Friday, June 04, 2010

Medieval Afghanistan?

  1. The area we now call Afghanistan existed during the Middle Ages, and back then it was not much like it is now, or like France or England at that time. Studying Afghanistan's actual historical development, from home of empires (instead of football of empires) to the decentralized home of Pashtunwali, might just be more relevant than trying to visualize Afghanistan as a rather slow off-the-mark Europe.
  2. These pictures. How does categorizing Afghanistan as much like medieval Europe account for the fact than an independent Afghanistan, not yet occupied by foreign forces, looked like this just four decades ago? Remember that some of the people in those pictures are still alive, in Kabul, or Peshawar, or Columbia, Maryland, or Toronto. In what way have their lives been like that of medieval Europeans? Be precise.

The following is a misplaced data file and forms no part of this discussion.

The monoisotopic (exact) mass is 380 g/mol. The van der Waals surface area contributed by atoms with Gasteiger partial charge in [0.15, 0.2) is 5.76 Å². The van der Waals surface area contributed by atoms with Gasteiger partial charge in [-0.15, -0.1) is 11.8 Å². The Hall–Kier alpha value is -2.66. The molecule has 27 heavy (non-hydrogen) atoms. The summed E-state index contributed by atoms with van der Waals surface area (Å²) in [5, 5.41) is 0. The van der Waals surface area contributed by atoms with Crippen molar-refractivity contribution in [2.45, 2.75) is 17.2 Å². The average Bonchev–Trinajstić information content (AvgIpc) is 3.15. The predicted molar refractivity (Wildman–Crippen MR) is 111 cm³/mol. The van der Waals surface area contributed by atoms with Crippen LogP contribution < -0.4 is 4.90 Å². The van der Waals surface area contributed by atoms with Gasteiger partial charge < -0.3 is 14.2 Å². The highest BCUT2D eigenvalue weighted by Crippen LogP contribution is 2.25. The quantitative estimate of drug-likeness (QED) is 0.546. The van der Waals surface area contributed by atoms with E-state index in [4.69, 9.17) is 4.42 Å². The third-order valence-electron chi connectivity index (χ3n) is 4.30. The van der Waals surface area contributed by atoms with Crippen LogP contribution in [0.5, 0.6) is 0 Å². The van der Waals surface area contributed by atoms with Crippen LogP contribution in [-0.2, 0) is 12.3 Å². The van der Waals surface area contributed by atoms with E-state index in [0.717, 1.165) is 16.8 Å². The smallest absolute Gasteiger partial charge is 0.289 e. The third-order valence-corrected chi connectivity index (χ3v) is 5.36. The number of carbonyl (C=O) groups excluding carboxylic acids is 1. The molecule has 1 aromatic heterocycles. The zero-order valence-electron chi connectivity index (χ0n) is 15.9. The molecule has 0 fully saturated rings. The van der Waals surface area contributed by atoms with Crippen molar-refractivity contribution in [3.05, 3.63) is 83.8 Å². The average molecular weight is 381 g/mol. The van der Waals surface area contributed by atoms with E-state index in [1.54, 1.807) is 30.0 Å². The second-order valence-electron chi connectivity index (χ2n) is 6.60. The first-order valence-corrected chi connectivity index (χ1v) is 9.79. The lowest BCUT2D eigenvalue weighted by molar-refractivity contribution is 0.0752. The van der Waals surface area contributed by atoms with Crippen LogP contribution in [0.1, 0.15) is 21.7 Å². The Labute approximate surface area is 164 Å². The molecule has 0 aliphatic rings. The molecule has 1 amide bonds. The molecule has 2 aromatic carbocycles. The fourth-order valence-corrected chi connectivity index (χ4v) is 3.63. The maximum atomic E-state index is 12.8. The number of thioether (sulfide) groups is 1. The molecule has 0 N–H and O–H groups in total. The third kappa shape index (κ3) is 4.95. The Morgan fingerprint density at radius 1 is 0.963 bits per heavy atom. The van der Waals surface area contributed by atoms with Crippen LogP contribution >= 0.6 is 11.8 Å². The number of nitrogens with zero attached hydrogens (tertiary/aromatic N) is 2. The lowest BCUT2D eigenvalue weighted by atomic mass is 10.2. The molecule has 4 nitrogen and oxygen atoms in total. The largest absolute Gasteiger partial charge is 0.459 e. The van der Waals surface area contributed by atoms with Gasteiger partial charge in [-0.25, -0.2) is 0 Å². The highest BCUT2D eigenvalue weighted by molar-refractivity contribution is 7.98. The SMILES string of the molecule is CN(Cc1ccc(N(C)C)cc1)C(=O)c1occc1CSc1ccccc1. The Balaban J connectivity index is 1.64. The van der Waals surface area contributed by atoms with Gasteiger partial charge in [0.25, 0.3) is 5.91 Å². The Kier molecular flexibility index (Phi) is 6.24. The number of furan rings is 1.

In some ways, we don't generalize enough in history. Generalization is all too often avoided by the prudent scholars and left to daring souls who, as a friend of mine once said, "extrapolate from the last two points on the graph." Or plunk down a handy "Western" analogy on a distant culture because it is more convenient than learning the details of its own specificity.

I wouldn't say "just.stop.generalizing." Rather, "check your generalizations carefully, and don't insist your analogy is a magic key to everything." It's not always Munich in 1938, nor Paris in 1793. The dead, as Modern Medieval says on its masthead, still have something to say, but they won't do the hard work of understanding for you.

Image: Not the Loire Valley, or the Welsh border.

1 comment:

  1. Thanks for these thoughtful additions to my post, Steve. Agreed and agreed.